George Jones is widely considered the greatest singer in country music -- as well as one of the greatest singers in American popular music -- and while his style gradually grew richer and more nuanced, he arrived pretty much fully formed, a force of nature, as Mercury's 1994 double-disc set Cup of Loneliness proves. Over the course of 48 tracks (51 tracks on the limited-edition initial box set release, packaged in an exceedingly flimsy cardboard book-style box), the best of Jones' earliest work for Starday and Mercury records is unveiled -- not everything, but close enough, particularly because the quality of the material is so consistently strong, whether it's on raw, hardcore honky tonk ravers or through the wrenching ballad style that became his signature. Both are on full display on this tremendous set, which finds Jones at his purest as a country singer. Later, his songs were sweetened a little, through both production and song choice, but here, even a novelty like "Who Shot Sam" (as well as "Revenooer Man" on the 51-track version) sounds like a wild, unruly complement to barroom ravers like "If I Don't Love You (Grits Ain't Groceries)," "White Lightning," "No Money in This Deal," and "Why Baby Why," not to mention such great tear-in-my-beer ballads as "Just One More," "Color of the Blues," and "Window Up Above." What's great about this set is that it fills in the little details and forgotten singles left out of such otherwise excellent collections as Rhino's The Best of George Jones or Mercury's previous The Best of George Jones: Hardcore Honky Tonk. By featuring such weird, woolly songs as "Slave Lover" next to pure gospel like "Family Bible," or by airing such country classics as "You're Still on My Mind," "Heartaches by the Number," and "(I'll Be There) If You Ever Want Me" next to such great lesser-known songs as "Relief Is Just a Swallow Away," "Big Harlan Taylor," and "I'm Gonna Burn Your Playhouse Down," this is the hardest, funniest, best pure country George Jones ever recorded. Though it's worth the search for the 51-track version, the 48-track version packs the same punch, and it's beyond essential, especially for those who are only familiar with the cinematic scope of his Billy Sherrill Epic recordings. This is the sound of the Possum as the great country singer, where his music bristles with energy and invention. He recorded many, many sides as great as these later, but he never did hardcore country better than he did on the music captured on Cup of Loneliness.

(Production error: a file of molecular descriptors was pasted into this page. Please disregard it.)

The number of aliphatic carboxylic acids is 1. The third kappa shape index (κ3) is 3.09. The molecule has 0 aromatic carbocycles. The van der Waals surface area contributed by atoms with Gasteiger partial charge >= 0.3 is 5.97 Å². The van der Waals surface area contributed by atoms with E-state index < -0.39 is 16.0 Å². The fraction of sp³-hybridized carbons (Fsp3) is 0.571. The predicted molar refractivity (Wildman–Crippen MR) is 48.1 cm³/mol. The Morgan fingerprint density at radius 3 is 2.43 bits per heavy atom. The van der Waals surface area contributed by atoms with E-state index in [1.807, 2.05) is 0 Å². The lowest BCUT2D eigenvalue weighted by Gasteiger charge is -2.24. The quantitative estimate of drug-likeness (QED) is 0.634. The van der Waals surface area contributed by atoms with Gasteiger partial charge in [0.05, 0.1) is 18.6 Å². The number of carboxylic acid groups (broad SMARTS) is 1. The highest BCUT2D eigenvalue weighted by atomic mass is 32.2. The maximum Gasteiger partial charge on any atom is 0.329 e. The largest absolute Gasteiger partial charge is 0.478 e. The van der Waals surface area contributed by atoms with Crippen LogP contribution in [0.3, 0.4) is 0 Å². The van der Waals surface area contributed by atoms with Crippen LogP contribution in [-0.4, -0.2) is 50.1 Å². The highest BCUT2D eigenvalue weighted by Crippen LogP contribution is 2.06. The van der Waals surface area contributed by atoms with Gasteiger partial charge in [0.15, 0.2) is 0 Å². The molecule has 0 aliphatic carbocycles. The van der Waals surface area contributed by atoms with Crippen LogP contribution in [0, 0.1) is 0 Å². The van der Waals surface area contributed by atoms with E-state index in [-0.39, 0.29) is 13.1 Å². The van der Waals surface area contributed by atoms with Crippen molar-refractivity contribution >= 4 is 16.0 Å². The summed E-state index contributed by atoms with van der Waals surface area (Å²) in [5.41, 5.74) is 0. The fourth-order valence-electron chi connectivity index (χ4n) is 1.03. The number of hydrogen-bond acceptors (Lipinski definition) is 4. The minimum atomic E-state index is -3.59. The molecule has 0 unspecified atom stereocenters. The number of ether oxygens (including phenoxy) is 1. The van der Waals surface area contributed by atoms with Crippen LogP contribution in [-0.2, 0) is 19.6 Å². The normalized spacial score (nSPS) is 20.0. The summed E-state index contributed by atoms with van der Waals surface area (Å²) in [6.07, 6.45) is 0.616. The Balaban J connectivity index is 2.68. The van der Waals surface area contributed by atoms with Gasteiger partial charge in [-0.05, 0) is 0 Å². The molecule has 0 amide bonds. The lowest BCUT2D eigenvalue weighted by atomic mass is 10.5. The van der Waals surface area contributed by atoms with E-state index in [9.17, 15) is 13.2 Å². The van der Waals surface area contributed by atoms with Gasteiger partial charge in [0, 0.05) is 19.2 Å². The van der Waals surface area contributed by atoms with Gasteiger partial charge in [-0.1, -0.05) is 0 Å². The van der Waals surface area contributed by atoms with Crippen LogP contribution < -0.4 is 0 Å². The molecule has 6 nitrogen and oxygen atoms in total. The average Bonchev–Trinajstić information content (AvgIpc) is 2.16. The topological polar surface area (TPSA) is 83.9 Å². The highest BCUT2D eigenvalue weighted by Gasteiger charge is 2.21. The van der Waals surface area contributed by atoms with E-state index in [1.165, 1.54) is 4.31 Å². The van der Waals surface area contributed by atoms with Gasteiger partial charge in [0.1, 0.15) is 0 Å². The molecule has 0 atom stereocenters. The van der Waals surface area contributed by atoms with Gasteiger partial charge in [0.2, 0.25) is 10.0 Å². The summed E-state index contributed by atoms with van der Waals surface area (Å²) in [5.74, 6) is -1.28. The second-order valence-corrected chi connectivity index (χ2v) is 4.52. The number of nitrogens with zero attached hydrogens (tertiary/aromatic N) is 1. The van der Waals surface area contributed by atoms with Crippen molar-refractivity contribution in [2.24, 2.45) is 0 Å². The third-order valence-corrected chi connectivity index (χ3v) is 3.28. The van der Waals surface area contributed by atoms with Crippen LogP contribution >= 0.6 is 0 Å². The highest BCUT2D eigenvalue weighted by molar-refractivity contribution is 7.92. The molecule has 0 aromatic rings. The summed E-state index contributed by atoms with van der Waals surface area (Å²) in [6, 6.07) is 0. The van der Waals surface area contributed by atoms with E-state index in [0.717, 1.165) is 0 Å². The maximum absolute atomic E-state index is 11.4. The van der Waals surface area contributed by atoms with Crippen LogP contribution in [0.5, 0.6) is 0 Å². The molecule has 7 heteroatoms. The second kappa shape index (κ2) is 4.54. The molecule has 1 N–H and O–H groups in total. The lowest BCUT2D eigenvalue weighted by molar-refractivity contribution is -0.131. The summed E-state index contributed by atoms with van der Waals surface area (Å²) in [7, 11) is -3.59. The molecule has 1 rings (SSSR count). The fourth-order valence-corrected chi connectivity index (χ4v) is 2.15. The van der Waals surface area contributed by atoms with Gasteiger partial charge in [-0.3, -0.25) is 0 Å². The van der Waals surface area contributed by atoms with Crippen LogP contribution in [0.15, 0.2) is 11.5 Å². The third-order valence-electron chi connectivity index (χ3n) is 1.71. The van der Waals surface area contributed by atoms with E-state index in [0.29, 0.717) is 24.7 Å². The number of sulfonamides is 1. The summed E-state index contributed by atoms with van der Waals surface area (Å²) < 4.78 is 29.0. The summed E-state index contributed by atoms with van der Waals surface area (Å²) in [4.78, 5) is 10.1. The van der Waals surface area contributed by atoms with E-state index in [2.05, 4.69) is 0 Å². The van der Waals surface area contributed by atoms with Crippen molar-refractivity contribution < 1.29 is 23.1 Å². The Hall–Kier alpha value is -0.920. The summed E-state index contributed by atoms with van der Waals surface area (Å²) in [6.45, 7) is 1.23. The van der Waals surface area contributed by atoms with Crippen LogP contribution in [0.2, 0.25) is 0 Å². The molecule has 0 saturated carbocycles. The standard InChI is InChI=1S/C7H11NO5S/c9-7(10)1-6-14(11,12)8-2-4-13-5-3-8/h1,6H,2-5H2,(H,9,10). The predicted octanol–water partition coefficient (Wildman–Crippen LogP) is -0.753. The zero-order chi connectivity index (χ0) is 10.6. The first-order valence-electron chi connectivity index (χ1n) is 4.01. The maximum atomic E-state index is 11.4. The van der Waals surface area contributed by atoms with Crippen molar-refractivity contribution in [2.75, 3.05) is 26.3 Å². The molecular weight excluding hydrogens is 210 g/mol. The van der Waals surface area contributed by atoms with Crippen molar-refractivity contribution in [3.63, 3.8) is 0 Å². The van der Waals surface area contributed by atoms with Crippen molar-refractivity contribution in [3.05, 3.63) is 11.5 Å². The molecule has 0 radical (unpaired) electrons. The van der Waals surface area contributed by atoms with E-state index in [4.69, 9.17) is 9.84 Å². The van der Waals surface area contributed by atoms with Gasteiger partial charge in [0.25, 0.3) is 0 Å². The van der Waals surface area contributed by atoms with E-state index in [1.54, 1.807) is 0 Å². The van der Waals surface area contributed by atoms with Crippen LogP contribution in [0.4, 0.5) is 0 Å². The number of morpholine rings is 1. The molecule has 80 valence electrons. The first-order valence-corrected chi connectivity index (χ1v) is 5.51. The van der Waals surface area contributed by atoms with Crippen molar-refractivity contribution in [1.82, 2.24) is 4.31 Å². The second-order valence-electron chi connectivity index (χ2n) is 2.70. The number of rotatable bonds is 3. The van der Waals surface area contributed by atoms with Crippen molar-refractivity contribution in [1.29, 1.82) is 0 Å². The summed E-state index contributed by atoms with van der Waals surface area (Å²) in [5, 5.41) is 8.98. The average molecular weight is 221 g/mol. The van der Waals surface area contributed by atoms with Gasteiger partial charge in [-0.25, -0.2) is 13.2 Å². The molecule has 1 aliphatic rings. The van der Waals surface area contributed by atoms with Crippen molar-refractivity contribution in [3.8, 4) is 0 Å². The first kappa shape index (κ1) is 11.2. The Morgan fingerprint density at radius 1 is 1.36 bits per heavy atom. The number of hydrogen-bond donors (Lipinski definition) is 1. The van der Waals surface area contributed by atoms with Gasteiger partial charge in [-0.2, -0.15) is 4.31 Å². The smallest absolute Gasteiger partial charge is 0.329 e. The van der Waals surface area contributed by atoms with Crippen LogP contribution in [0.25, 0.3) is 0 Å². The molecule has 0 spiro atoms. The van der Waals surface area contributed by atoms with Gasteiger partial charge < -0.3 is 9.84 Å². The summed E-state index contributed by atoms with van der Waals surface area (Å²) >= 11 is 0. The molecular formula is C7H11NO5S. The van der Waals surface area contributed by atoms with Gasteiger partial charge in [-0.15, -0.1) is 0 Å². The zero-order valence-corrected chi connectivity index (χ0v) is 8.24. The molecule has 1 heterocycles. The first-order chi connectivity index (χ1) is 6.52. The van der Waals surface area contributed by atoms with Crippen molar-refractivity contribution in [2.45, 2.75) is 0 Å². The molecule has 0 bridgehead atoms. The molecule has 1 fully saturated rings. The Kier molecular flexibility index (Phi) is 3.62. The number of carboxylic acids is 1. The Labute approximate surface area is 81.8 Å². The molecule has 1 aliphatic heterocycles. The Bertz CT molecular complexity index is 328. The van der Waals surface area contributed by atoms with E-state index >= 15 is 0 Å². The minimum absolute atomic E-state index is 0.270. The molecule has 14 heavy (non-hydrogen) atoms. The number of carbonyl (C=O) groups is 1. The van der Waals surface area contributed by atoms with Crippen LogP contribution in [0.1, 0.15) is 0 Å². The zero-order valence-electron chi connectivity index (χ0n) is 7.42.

AllMusic Review by Stephen Thomas Erlewine
Track Listing - Disc 1
Track Listing - Disc 2